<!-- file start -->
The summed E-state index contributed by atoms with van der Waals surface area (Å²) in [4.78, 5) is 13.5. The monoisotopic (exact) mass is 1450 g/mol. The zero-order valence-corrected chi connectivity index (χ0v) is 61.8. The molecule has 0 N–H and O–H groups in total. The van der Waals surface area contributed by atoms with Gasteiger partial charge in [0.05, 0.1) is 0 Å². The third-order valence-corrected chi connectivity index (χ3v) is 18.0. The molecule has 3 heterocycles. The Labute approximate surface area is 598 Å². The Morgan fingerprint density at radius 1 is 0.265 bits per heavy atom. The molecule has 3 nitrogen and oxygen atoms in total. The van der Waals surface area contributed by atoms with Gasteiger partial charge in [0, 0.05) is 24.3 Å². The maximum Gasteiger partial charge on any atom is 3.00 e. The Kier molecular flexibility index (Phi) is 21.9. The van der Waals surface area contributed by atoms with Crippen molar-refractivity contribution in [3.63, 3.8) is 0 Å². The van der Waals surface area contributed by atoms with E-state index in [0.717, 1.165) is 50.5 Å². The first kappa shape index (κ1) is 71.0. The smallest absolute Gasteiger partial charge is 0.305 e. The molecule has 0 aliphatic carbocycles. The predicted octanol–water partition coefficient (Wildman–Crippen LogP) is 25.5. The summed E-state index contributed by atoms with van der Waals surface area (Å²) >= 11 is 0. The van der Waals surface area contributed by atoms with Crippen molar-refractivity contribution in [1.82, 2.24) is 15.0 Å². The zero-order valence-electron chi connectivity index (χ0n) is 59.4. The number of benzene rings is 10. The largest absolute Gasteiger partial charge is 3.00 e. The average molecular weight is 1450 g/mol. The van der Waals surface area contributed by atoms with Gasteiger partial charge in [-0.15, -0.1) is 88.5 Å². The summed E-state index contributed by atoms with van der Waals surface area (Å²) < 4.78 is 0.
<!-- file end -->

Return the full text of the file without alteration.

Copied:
The summed E-state index contributed by atoms with van der Waals surface area (Å²) in [4.78, 5) is 13.5. The monoisotopic (exact) mass is 1450 g/mol. The zero-order valence-corrected chi connectivity index (χ0v) is 61.8. The molecule has 0 N–H and O–H groups in total. The van der Waals surface area contributed by atoms with Gasteiger partial charge in [0.05, 0.1) is 0 Å². The third-order valence-corrected chi connectivity index (χ3v) is 18.0. The molecule has 3 heterocycles. The Labute approximate surface area is 598 Å². The Morgan fingerprint density at radius 1 is 0.265 bits per heavy atom. The molecule has 3 nitrogen and oxygen atoms in total. The van der Waals surface area contributed by atoms with Gasteiger partial charge in [0, 0.05) is 24.3 Å². The maximum Gasteiger partial charge on any atom is 3.00 e. The Kier molecular flexibility index (Phi) is 21.9. The van der Waals surface area contributed by atoms with Crippen molar-refractivity contribution in [3.63, 3.8) is 0 Å². The van der Waals surface area contributed by atoms with E-state index in [0.717, 1.165) is 50.5 Å². The first kappa shape index (κ1) is 71.0. The smallest absolute Gasteiger partial charge is 0.305 e. The molecule has 0 aliphatic carbocycles. The predicted octanol–water partition coefficient (Wildman–Crippen LogP) is 25.5. The summed E-state index contributed by atoms with van der Waals surface area (Å²) >= 11 is 0. The van der Waals surface area contributed by atoms with Crippen molar-refractivity contribution in [1.82, 2.24) is 15.0 Å². The zero-order valence-electron chi connectivity index (χ0n) is 59.4. The number of benzene rings is 10. The largest absolute Gasteiger partial charge is 3.00 e. The average molecular weight is 1450 g/mol. The van der Waals surface area contributed by atoms with Gasteiger partial charge in [-0.15, -0.1) is 88.5 Å². The summed E-state index contributed by atoms with van der Waals surface area (Å²) < 4.78 is 0.